We want to do the best job possible. We want to perform at the highest level. We want to succeed. Sometimes the environment itself impairs our ability to do so. When I worked in Eastern Europe, my nurse colleagues did not have healthy work environments. At the time, they worked without electricity, without an emergency generator, without adequate food for patients and staff, and in less-than-desirable conditions. I still recall seeing a full-term infant pass away because it wasn’t possible to control the baby’s body temperature in a nursery that was as cold inside as it was outside. But the nurses, with conviction, did what needed to be done; they performed at their best.
Providing a Wellness Environment
There is no doubt that a healthy, healing work environment is conducive to staff satisfaction, optimum performance, and good results. By embracing a workplace of wellness replete with circles of wellness in which staff may relax, rejuvenate, and rejoice, we take the first step toward total wellness. Staff feels appreciated, valued, and recognized in a meaningful way.
Performance levels drop as work periods become longer and sleep loss increases. Staying awake for 17 hours has the same effect on performance as having a blood alcohol content of 0.05%. The most common effects associated with fatigue are:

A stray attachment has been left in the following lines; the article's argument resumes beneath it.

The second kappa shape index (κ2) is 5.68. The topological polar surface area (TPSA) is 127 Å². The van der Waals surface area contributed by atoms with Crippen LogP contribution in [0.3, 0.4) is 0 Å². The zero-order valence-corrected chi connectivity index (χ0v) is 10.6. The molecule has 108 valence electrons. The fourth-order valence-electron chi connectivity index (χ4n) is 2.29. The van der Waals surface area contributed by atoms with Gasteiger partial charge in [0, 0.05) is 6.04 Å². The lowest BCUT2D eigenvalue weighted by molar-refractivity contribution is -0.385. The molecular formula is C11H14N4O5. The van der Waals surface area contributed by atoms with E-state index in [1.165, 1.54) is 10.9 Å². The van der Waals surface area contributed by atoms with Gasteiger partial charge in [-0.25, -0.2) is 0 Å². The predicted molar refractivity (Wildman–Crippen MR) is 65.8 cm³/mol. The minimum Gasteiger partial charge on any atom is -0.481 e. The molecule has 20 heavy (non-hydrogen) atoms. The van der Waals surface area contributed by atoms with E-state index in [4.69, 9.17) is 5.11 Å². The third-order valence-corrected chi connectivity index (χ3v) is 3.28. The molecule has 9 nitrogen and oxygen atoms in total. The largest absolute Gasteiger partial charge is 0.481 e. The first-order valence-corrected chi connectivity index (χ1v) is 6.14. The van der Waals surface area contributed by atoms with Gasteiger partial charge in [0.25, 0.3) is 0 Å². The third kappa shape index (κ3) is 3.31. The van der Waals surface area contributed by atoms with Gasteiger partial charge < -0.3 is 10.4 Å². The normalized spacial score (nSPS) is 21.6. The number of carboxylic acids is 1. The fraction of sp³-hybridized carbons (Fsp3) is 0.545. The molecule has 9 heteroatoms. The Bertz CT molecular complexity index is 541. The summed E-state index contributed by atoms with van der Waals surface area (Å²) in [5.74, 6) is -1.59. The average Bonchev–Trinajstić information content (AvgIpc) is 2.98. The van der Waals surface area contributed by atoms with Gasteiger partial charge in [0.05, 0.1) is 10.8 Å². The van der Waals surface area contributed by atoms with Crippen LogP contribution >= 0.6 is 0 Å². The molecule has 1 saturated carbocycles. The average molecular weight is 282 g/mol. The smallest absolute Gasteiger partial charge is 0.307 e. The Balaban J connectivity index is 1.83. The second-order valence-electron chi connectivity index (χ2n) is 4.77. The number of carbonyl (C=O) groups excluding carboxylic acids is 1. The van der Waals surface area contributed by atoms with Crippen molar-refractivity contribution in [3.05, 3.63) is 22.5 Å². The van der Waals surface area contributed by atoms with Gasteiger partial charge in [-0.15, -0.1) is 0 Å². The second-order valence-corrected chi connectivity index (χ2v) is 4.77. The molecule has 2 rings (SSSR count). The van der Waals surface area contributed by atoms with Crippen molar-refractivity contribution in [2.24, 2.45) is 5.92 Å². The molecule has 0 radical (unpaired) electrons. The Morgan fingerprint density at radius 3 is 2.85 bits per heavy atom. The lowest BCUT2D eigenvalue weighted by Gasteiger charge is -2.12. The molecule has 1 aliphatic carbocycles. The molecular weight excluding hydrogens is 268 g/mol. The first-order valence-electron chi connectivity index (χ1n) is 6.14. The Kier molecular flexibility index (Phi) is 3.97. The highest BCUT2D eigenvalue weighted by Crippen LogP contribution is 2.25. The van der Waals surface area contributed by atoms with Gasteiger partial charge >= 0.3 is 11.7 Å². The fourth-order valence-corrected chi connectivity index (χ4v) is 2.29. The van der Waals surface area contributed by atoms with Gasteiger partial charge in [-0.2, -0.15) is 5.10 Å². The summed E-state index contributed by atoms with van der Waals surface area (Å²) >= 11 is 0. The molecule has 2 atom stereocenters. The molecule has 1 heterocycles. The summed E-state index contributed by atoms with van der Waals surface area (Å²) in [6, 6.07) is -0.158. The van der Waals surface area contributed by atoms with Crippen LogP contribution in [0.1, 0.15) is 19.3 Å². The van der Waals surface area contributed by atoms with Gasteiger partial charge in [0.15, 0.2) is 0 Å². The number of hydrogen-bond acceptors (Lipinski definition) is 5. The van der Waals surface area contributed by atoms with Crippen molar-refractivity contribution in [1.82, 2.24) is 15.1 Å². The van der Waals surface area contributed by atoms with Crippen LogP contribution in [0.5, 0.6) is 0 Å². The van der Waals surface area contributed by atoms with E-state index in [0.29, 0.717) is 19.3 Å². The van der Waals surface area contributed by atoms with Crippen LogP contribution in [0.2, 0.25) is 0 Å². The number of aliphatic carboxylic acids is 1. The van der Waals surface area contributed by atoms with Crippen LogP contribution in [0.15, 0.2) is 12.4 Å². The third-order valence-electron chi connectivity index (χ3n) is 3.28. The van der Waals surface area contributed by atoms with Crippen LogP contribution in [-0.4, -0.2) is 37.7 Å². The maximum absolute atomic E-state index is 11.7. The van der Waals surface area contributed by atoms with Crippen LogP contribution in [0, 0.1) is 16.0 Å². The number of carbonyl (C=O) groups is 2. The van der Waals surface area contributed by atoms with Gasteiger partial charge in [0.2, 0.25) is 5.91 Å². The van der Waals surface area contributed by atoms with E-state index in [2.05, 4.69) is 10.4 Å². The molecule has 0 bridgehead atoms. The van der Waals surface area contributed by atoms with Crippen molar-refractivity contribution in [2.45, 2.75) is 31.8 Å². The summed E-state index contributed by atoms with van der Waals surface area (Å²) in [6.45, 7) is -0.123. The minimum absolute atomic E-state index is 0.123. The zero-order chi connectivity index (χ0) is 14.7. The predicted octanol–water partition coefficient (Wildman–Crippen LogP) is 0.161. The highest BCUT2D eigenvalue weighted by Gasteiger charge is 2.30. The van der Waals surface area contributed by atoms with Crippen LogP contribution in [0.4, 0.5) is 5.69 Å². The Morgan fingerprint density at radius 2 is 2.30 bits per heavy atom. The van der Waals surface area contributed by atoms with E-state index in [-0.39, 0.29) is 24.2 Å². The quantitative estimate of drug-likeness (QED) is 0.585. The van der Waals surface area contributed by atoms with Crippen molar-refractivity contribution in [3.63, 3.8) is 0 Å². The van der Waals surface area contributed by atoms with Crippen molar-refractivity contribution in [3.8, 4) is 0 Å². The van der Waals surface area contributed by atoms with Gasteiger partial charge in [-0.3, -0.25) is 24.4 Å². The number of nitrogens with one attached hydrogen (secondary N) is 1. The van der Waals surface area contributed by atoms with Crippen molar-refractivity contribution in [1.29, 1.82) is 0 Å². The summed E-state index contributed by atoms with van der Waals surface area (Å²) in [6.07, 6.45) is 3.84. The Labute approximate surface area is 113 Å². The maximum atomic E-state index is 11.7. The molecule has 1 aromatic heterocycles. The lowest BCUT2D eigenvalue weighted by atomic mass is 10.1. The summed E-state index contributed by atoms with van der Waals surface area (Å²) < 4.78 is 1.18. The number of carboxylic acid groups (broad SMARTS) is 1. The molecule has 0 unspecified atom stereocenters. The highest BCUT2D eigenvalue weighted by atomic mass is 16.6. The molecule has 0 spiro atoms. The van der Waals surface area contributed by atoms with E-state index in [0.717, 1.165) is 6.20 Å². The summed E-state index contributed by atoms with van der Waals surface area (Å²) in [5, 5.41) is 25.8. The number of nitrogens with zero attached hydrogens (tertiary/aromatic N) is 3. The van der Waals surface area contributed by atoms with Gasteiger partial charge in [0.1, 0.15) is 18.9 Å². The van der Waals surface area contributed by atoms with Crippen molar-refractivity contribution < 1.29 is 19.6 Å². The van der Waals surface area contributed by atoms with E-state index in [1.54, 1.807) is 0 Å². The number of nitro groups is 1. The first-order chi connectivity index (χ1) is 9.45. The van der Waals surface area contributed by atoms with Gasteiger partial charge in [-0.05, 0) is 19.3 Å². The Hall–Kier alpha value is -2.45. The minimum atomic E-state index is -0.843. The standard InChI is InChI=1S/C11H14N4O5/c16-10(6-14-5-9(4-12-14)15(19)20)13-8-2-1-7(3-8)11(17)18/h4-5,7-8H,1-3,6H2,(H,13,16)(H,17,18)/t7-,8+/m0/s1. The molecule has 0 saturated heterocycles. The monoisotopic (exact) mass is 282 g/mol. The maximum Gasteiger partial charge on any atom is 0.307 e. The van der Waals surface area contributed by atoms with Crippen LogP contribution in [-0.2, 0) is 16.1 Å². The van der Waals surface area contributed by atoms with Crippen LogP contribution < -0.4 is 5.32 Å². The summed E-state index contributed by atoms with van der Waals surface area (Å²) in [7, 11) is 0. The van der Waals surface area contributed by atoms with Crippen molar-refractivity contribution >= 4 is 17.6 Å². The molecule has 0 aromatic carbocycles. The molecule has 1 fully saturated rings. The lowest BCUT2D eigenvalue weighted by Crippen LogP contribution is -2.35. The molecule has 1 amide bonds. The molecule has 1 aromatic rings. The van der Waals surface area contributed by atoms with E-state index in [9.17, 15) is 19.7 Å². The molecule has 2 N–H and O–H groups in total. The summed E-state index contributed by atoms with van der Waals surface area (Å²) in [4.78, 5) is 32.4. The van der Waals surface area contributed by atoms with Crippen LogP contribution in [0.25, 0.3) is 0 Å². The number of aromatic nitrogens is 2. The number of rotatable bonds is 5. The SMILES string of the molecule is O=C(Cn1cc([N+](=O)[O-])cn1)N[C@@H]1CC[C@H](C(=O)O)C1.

- Lack of concentration
- Impaired recall
- Poor judgment
- Reduced ability to communicate with others
- Reduced fine motor skills and hand-eye coordination
- Reduced visual perception
- Slower response times
What can you do, here and now, to enhance your performance and be a better version of yourself? It’s simple… take a break! Ongoing breaks are critical to our performance and to our health. Where can you start? Start Maintain a personal and professional environment that sustains, rather than drains, you, by following these tips:
- Intentionally build breaks into your day; schedule them on your calendar or in your diary
- Start the day, your calls, and your meetings with mindfulness
- Keep those appointments with yourself
I was inspired by my nurse colleagues in Eastern Europe. They performed at their best, and so can you. That said, you must take a break! Remember, in the words of Mohandas K. Gandhi, “There is more to life than increasing its speed.”